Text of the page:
The MTA funding crisis is settled for now, but while it raged, New Yorkers were a captive audience, albeit a jaded one, knowing that all the funding plans had one thing in common—mass transit fares would increase in the teeth of tough times.
The most game-changing plan of them all, with roots going back over 40 years, was ignored—the Kheel plan—from Theodore Kheel, longtime labor mediator and, at age 95, New York City icon and visionary miles ahead of the city's transportation establishment.
The original Kheel plan, introduced in January 2008, would have made subways and buses free!—paid for by doubling the Congestion Pricing fees proposed in the CBD to $16 for cars and $32 for trucks, charged once per day including weekends, raising taxi fares 25%, and charging curbside parking fees in the areas bordering the CBD. The latest plan, introduced in January 2009, would moderate congestion pricing fees and make subways free at night and on weekends, while reducing fares during weekdays, especially during off-peak hours. Buses would remain free 24/7. Called the Kheel-Komanoff plan (acknowledging the work of Kheel's collaborator, energy-policy analyst, transport economist, and former Transportation Alternatives president Charles Komanoff), this plan acknowledges political “realities,” yet still faces widespread media indifference.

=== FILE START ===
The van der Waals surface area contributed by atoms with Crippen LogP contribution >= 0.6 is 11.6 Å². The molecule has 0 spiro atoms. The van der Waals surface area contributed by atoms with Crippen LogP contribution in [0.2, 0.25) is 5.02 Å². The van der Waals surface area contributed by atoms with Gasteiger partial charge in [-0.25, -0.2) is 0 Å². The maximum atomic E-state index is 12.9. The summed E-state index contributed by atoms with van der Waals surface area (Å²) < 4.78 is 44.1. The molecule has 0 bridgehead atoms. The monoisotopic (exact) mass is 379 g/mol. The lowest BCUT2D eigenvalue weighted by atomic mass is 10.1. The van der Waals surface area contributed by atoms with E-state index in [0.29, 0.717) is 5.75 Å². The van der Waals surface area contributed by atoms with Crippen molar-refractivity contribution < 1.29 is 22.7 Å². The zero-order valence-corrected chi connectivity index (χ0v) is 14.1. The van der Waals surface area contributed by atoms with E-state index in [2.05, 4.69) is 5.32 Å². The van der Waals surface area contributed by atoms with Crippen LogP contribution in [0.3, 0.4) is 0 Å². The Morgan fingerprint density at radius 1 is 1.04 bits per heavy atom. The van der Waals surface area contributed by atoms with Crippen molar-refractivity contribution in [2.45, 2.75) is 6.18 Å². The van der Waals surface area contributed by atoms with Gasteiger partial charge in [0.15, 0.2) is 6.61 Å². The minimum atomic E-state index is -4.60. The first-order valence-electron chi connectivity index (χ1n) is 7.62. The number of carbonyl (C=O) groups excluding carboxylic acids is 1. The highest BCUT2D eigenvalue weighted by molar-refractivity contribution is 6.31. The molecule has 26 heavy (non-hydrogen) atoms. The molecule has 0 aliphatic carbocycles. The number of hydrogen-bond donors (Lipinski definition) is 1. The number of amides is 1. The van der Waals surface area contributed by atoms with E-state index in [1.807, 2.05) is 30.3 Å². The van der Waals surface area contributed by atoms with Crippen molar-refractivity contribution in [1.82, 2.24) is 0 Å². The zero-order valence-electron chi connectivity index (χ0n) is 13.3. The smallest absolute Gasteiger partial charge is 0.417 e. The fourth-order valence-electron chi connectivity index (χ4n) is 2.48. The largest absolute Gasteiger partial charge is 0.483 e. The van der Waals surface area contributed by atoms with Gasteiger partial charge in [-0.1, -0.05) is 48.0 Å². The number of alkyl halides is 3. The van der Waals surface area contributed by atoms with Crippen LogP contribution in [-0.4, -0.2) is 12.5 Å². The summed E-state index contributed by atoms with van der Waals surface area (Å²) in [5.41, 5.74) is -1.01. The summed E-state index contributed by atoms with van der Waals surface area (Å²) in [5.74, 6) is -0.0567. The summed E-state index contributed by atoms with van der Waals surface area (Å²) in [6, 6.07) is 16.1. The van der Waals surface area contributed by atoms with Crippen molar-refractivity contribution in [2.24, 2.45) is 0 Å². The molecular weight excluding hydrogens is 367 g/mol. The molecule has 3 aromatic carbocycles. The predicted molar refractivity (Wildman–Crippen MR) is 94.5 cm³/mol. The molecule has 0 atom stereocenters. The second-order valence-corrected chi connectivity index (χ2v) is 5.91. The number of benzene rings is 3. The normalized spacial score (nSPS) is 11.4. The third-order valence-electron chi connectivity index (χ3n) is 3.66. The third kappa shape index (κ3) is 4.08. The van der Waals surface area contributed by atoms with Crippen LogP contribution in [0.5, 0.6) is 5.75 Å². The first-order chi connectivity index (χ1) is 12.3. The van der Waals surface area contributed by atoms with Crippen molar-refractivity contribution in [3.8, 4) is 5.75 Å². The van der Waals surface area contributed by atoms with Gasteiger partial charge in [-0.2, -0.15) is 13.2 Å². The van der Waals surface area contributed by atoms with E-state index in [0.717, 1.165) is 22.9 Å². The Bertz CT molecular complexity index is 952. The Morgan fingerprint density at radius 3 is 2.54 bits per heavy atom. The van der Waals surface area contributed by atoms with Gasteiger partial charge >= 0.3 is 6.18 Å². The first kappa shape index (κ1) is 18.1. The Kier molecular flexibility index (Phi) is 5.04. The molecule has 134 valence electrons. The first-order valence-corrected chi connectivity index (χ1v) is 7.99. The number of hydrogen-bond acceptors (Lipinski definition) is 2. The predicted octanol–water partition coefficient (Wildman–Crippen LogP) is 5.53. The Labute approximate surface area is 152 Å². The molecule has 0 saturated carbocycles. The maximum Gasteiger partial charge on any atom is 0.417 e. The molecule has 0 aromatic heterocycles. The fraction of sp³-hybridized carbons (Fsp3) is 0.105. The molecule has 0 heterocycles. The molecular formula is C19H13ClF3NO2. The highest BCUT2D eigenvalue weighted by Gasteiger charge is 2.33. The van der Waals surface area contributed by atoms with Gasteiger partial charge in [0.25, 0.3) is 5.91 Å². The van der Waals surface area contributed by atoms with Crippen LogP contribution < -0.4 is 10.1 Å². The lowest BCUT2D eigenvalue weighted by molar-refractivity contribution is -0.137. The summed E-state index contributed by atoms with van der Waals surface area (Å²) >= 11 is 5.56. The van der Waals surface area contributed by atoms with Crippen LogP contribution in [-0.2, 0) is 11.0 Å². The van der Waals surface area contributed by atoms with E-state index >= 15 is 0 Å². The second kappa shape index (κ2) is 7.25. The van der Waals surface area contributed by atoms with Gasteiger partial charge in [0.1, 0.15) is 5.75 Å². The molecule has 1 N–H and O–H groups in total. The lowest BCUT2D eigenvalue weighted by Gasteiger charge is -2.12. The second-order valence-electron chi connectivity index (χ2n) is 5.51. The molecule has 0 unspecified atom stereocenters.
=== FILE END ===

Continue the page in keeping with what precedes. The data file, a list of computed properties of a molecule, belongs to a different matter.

Read the rest of this article in the on page 12 of the July 30 Linewaiter's Gazette.